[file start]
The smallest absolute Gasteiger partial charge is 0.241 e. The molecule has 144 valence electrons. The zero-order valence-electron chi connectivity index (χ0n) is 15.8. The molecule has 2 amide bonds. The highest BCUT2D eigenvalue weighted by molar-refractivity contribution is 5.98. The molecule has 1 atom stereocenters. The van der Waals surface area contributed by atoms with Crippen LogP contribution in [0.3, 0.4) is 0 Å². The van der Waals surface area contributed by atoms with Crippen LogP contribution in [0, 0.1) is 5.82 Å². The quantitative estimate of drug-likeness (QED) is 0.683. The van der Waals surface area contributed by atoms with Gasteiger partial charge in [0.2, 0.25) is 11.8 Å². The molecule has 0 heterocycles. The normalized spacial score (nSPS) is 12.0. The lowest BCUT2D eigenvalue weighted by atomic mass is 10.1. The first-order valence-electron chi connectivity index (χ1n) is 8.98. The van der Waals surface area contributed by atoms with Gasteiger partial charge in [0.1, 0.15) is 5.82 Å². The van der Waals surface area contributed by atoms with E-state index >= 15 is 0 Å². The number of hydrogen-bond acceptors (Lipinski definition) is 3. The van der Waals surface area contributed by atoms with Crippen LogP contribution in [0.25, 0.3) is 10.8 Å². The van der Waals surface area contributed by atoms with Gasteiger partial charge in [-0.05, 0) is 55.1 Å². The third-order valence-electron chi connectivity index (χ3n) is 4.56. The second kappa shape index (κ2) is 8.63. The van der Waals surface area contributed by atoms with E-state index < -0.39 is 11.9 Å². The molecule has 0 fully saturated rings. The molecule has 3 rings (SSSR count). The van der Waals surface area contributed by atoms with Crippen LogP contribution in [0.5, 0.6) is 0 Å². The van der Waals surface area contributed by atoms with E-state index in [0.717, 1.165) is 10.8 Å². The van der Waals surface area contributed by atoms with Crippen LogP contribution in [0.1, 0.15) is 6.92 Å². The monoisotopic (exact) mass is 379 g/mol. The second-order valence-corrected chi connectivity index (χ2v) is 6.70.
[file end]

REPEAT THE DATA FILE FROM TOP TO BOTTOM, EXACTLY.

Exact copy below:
The smallest absolute Gasteiger partial charge is 0.241 e. The molecule has 144 valence electrons. The zero-order valence-electron chi connectivity index (χ0n) is 15.8. The molecule has 2 amide bonds. The highest BCUT2D eigenvalue weighted by molar-refractivity contribution is 5.98. The molecule has 1 atom stereocenters. The van der Waals surface area contributed by atoms with Crippen LogP contribution in [0.3, 0.4) is 0 Å². The van der Waals surface area contributed by atoms with Crippen LogP contribution in [0, 0.1) is 5.82 Å². The quantitative estimate of drug-likeness (QED) is 0.683. The van der Waals surface area contributed by atoms with Gasteiger partial charge in [0.2, 0.25) is 11.8 Å². The molecule has 0 heterocycles. The normalized spacial score (nSPS) is 12.0. The lowest BCUT2D eigenvalue weighted by atomic mass is 10.1. The first-order valence-electron chi connectivity index (χ1n) is 8.98. The van der Waals surface area contributed by atoms with Gasteiger partial charge in [0.1, 0.15) is 5.82 Å². The van der Waals surface area contributed by atoms with E-state index >= 15 is 0 Å². The number of hydrogen-bond acceptors (Lipinski definition) is 3. The van der Waals surface area contributed by atoms with Crippen LogP contribution in [0.25, 0.3) is 10.8 Å². The van der Waals surface area contributed by atoms with Gasteiger partial charge in [-0.05, 0) is 55.1 Å². The third-order valence-electron chi connectivity index (χ3n) is 4.56. The second kappa shape index (κ2) is 8.63. The van der Waals surface area contributed by atoms with E-state index < -0.39 is 11.9 Å². The molecule has 0 fully saturated rings. The molecule has 3 rings (SSSR count). The van der Waals surface area contributed by atoms with Crippen LogP contribution in [0.5, 0.6) is 0 Å². The van der Waals surface area contributed by atoms with E-state index in [0.717, 1.165) is 10.8 Å². The van der Waals surface area contributed by atoms with Crippen LogP contribution in [0.1, 0.15) is 6.92 Å². The monoisotopic (exact) mass is 379 g/mol. The second-order valence-corrected chi connectivity index (χ2v) is 6.70.